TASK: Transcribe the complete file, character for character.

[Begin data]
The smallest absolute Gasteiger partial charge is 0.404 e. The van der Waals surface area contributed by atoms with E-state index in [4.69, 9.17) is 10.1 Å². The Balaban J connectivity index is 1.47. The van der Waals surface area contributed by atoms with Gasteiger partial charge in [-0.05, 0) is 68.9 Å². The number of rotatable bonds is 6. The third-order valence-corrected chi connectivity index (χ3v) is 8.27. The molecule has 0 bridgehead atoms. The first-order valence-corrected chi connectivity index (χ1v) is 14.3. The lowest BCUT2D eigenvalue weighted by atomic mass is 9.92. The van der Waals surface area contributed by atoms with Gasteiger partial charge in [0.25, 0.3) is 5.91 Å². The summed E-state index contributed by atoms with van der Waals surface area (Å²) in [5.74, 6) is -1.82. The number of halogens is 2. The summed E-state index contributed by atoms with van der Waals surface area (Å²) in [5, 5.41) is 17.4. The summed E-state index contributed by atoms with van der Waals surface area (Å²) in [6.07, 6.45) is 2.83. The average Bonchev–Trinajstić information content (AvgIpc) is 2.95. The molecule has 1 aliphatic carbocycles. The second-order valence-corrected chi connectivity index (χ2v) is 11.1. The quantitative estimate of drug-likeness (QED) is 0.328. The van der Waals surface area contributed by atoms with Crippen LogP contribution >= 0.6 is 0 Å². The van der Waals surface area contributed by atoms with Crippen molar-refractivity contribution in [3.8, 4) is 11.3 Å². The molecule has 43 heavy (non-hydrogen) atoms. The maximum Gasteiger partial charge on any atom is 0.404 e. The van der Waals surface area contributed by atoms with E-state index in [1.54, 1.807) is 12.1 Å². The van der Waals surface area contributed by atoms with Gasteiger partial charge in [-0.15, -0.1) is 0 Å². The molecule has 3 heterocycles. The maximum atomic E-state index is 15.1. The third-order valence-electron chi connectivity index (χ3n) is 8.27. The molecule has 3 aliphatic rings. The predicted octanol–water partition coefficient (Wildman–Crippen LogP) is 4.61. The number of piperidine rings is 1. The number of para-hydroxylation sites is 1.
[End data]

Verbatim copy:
The smallest absolute Gasteiger partial charge is 0.404 e. The van der Waals surface area contributed by atoms with E-state index in [4.69, 9.17) is 10.1 Å². The Balaban J connectivity index is 1.47. The van der Waals surface area contributed by atoms with Gasteiger partial charge in [-0.05, 0) is 68.9 Å². The number of rotatable bonds is 6. The third-order valence-corrected chi connectivity index (χ3v) is 8.27. The molecule has 0 bridgehead atoms. The first-order valence-corrected chi connectivity index (χ1v) is 14.3. The lowest BCUT2D eigenvalue weighted by atomic mass is 9.92. The van der Waals surface area contributed by atoms with Gasteiger partial charge in [0.25, 0.3) is 5.91 Å². The summed E-state index contributed by atoms with van der Waals surface area (Å²) in [5.74, 6) is -1.82. The number of halogens is 2. The summed E-state index contributed by atoms with van der Waals surface area (Å²) in [5, 5.41) is 17.4. The summed E-state index contributed by atoms with van der Waals surface area (Å²) in [6.07, 6.45) is 2.83. The average Bonchev–Trinajstić information content (AvgIpc) is 2.95. The molecule has 1 aliphatic carbocycles. The second-order valence-corrected chi connectivity index (χ2v) is 11.1. The quantitative estimate of drug-likeness (QED) is 0.328. The van der Waals surface area contributed by atoms with Crippen LogP contribution >= 0.6 is 0 Å². The van der Waals surface area contributed by atoms with Crippen molar-refractivity contribution in [3.8, 4) is 11.3 Å². The molecule has 43 heavy (non-hydrogen) atoms. The maximum Gasteiger partial charge on any atom is 0.404 e. The van der Waals surface area contributed by atoms with E-state index in [1.54, 1.807) is 12.1 Å². The van der Waals surface area contributed by atoms with Gasteiger partial charge in [-0.15, -0.1) is 0 Å². The molecule has 3 heterocycles. The maximum atomic E-state index is 15.1. The third-order valence-electron chi connectivity index (χ3n) is 8.27. The molecule has 3 aliphatic rings. The predicted octanol–water partition coefficient (Wildman–Crippen LogP) is 4.61. The number of piperidine rings is 1. The number of para-hydroxylation sites is 1.